Both King Abdullah II and King Mohamed VI are the sons of mixed marriages. King Abdullah's mother is Princess Muna al-Hussein, the former Antoinette "Toni" Gardner, a British secretary and daughter of a British Lt Colonel; while King Mohamed's mother is Lalla Latifa Hammou, also a second wife, and the "Mother of the Princes", whose father was a prominent member of a major Fassi Berber tribe, the Zaiane. After the death of Hassan II she married his chief of security Mohammed Mediouri. Mohamed VI had a very negative reaction, mediated by Former French President Jacques Chirac with the result that the couple now live near Paris.
Both young kings have married educated non-royal women who are more prominent on the socio-political scene than their mothers. Princess Muna was never fully accepted and rapidly sidelined after her divorce, while Lalla Latifa Hammou was secluded in Hassan II's harem as were all his wives and concubines. Queen Consort Rania, a Palestinian Jordanian, is active in national and global causes, and much loved--at least in the West. Princess Consort Lalla Salma, also a Fassi (Fez is the region of ruling tribes and prominent families in Morocco), has made history merely by having her photographs with the King (engagement, marriage, family events) published in the popular press.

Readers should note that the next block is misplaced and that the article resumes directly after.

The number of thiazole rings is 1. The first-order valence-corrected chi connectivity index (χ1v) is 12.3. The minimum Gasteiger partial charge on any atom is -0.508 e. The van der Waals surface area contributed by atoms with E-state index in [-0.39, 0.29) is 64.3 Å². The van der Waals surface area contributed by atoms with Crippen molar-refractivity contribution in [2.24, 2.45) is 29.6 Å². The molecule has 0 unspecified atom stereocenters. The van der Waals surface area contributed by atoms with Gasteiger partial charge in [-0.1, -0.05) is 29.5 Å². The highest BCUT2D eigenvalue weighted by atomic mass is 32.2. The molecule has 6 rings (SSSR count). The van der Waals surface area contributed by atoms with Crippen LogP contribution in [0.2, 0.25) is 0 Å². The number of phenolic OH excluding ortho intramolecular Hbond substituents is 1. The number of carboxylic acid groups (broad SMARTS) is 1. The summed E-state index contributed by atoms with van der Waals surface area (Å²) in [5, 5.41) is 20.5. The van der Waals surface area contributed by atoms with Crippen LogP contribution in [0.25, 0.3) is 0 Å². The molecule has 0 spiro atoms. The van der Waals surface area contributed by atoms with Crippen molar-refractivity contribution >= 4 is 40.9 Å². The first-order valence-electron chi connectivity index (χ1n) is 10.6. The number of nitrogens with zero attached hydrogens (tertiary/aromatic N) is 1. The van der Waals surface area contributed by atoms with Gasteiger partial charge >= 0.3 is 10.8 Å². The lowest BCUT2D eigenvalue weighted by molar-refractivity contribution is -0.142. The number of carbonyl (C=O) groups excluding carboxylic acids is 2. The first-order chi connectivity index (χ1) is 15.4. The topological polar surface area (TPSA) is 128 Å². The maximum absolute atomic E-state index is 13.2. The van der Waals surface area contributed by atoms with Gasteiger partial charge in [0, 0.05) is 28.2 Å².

So far the bloodiest most repressive actions against protesters have occurred in Bahrain, where there is little compunction to use force, live ammunition, and killing on a population seen as distinct from the ruling one, and where protests have been more insistent on regime change. In Jordan there has been a combination of demands for regime change but more for reform, in part pre-empted by King Abdullah II of Jordan's firing the government, appointing a new cabinet, and promising reform. Protests there have centred on Amman.
Protests began more recently in Morocco, and centred on the northern cities of Tangiers, Nador, and Al Hoceima. Notably this area was part of Spanish Morocco, not primarily a French colony as the rest, and the population there are from the Rifain Berber tribes, Tamazight n Arif, in other words a distinct population with a different history than the ruling Fassis, and one of the most independent minded. Still, protesters are demanding reform, specifically greater democracy within the existing constitutional monarchy, not regime change. After insisting he wouldn't be swayed by demagoguery, Mohamed VI promised further reforms.
In anticipation of posts regarding events in Bahrain, Jordan, and Morocco, I thought it worthwhile to re-post an article and some of my comments on it, that formed the core of an earlier post: Royal Saudi/non-Saudi Marriages and Their Children Part V—Marrying Across MENA. As that post states, the series of posts on Royal Saudi/Non-Saudi marriages (see the category Royal Saudi/non-Saudi on the side bar) was initiated to demonstrate the intermarriages of the Al-Saud since the earliest days of the dynasty and the intermarriage with the Al-Wahhab (leading to the First Saudi State), and their impact on the socio-political and cultural life of Saudi Arabia.